New law promotes restorative justice for juvenile offenders

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Law reflects state findings on evidence-based crime-fighting

OLYMPIA—Gov. Chris Gregoire today signed into law a new “restorative justice” judicial option that encourages non-violent juvenile offenders to take responsibility for their actions and repair the harm their crimes have done to victims and the community.

“Young offenders who accept responsibility for repairing the damage done by their crimes are much less likely to reoffend and hurt others,” said Rep. Roger Goodman, D-Kirkland. Goodman sponsored the bill and led it to unanimous passage in the House and Senate.

Restorative justice is a judicial strategy that brings together crime victims, offenders, their families, and relevant community members to help the juveniles understand how their crimes have affected others and what they must do to make sufficient restoration.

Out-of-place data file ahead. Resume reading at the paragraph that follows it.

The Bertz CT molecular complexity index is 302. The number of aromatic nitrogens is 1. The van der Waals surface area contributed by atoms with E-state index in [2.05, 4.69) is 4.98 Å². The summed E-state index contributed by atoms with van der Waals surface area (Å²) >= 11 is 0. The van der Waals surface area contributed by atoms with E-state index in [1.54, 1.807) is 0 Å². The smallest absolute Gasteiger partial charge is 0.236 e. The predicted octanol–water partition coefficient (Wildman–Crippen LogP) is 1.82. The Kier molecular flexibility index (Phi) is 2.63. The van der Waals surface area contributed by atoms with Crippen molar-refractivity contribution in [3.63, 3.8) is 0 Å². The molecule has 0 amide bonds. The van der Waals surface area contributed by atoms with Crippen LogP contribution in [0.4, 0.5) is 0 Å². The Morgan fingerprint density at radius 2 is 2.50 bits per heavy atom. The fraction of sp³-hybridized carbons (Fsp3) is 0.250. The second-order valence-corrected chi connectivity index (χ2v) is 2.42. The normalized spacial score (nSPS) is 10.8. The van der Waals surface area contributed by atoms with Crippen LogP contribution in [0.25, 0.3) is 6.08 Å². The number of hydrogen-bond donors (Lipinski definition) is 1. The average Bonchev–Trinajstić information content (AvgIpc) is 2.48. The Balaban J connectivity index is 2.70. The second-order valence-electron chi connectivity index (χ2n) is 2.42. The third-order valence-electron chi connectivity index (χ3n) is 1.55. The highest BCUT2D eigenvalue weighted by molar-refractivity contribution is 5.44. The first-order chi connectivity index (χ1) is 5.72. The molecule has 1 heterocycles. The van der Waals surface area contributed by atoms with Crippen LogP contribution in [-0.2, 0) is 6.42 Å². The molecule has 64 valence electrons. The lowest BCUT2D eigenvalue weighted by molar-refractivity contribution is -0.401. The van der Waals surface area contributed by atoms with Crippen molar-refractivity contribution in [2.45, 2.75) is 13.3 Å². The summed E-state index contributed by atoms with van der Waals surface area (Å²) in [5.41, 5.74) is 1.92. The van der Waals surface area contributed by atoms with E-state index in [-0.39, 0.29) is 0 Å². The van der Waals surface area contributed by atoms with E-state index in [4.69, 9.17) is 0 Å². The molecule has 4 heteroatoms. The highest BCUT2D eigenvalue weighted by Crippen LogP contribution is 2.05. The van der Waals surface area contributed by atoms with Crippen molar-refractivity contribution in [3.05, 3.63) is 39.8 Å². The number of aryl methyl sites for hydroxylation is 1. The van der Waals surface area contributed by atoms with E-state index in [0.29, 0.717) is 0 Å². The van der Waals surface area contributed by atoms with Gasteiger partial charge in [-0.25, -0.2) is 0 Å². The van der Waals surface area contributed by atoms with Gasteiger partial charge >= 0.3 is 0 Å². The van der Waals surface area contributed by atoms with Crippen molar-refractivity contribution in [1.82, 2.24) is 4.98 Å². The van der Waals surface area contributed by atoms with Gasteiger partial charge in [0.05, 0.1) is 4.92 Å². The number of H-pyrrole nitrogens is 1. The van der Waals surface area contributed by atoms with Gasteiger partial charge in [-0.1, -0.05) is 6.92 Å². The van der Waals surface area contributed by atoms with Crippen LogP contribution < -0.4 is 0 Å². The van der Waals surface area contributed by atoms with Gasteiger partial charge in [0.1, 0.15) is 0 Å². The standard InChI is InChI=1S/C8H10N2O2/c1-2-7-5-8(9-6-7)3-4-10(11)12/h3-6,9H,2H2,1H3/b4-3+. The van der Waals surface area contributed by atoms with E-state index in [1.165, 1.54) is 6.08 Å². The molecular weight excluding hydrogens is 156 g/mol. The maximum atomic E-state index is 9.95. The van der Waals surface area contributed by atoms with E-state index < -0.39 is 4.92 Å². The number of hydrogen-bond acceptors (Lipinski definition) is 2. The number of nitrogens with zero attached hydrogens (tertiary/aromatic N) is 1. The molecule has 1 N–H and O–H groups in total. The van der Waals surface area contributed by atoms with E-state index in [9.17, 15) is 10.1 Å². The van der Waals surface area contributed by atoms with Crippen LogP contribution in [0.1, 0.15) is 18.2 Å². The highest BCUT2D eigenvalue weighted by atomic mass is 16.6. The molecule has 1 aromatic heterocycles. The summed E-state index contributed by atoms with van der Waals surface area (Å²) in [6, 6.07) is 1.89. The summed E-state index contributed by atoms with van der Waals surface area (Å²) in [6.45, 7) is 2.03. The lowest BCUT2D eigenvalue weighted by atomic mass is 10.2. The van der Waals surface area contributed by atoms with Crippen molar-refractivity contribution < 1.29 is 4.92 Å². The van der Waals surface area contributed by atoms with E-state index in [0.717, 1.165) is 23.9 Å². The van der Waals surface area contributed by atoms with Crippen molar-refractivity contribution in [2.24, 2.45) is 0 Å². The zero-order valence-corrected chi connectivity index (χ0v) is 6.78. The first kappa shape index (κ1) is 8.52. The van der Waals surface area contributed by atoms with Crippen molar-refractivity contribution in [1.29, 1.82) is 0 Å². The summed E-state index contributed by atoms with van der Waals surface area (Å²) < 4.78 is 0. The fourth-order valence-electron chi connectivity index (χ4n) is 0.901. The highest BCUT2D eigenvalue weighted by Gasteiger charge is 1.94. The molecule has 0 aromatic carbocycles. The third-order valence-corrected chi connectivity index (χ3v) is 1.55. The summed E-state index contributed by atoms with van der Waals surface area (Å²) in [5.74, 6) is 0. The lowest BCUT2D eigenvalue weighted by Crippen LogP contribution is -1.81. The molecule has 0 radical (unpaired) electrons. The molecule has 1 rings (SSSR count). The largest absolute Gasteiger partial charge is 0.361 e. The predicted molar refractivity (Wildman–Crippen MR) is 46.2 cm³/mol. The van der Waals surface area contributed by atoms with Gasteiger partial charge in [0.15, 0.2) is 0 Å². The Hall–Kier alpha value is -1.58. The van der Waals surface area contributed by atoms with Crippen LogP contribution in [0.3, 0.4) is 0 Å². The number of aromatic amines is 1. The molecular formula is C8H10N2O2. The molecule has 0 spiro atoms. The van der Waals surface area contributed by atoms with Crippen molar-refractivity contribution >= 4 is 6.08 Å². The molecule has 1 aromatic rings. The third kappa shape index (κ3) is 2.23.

According to the Washington State Institute for Public Policy (WSIPP), restorative-justice programs could save victims and taxpayers more than $7,000 per case in reduced crime and criminal-justice costs. WSIPP has supplied the research behind much of the state’s progress in implementing evidence-based crime-fighting strategies.

Goodman’s House Bill 1775 allows satisfactory completion of a restorative-justice program to satisfy diversion agreements made with juvenile offenders—but only when participation by the victim and all parties is voluntary.

Restorative-justice agreements, like other diversion agreements, would not be an option for violent crimes or felonies.

The measure also provides the first definition of the concept of “restorative justice” in Washington state law.

“Adding restorative-justice to our crime-fighting toolbox is another great step in using cost-effective best practices to achieve better results,” said Goodman. 

 

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